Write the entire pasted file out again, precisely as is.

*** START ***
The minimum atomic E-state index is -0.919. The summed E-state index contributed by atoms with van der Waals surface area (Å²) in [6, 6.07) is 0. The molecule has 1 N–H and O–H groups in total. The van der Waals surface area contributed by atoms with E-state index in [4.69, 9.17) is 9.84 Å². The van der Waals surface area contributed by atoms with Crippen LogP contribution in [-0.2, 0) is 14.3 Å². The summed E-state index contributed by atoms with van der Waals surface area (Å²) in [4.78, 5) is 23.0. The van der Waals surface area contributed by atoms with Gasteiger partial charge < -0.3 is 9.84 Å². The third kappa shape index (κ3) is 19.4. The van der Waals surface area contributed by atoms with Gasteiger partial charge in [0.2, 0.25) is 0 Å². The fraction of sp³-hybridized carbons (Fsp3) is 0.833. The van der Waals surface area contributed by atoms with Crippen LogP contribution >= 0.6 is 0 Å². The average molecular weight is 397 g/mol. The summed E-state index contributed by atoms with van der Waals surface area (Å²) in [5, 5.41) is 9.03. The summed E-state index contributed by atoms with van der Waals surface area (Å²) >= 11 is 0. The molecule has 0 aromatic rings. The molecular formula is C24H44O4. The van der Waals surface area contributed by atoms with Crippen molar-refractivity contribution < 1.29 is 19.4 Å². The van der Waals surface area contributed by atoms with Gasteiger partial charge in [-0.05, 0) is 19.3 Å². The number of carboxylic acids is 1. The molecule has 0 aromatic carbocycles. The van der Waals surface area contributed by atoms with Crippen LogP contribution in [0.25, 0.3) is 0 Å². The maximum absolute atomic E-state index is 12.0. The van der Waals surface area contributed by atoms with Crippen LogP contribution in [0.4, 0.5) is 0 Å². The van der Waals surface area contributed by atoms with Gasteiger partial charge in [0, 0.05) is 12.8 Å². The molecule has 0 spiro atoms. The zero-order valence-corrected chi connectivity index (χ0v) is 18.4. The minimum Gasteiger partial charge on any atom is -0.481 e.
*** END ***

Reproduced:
The minimum atomic E-state index is -0.919. The summed E-state index contributed by atoms with van der Waals surface area (Å²) in [6, 6.07) is 0. The molecule has 1 N–H and O–H groups in total. The van der Waals surface area contributed by atoms with E-state index in [4.69, 9.17) is 9.84 Å². The van der Waals surface area contributed by atoms with Crippen LogP contribution in [-0.2, 0) is 14.3 Å². The summed E-state index contributed by atoms with van der Waals surface area (Å²) in [4.78, 5) is 23.0. The van der Waals surface area contributed by atoms with Gasteiger partial charge < -0.3 is 9.84 Å². The third kappa shape index (κ3) is 19.4. The van der Waals surface area contributed by atoms with Gasteiger partial charge in [0.2, 0.25) is 0 Å². The fraction of sp³-hybridized carbons (Fsp3) is 0.833. The van der Waals surface area contributed by atoms with Crippen LogP contribution >= 0.6 is 0 Å². The average molecular weight is 397 g/mol. The summed E-state index contributed by atoms with van der Waals surface area (Å²) in [5, 5.41) is 9.03. The summed E-state index contributed by atoms with van der Waals surface area (Å²) >= 11 is 0. The molecule has 0 aromatic rings. The molecular formula is C24H44O4. The van der Waals surface area contributed by atoms with Crippen molar-refractivity contribution < 1.29 is 19.4 Å². The van der Waals surface area contributed by atoms with Gasteiger partial charge in [-0.05, 0) is 19.3 Å². The number of carboxylic acids is 1. The molecule has 0 aromatic carbocycles. The van der Waals surface area contributed by atoms with Crippen LogP contribution in [0.25, 0.3) is 0 Å². The maximum absolute atomic E-state index is 12.0. The van der Waals surface area contributed by atoms with Crippen LogP contribution in [0.4, 0.5) is 0 Å². The van der Waals surface area contributed by atoms with Gasteiger partial charge in [0, 0.05) is 12.8 Å². The molecule has 0 spiro atoms. The zero-order valence-corrected chi connectivity index (χ0v) is 18.4. The minimum Gasteiger partial charge on any atom is -0.481 e.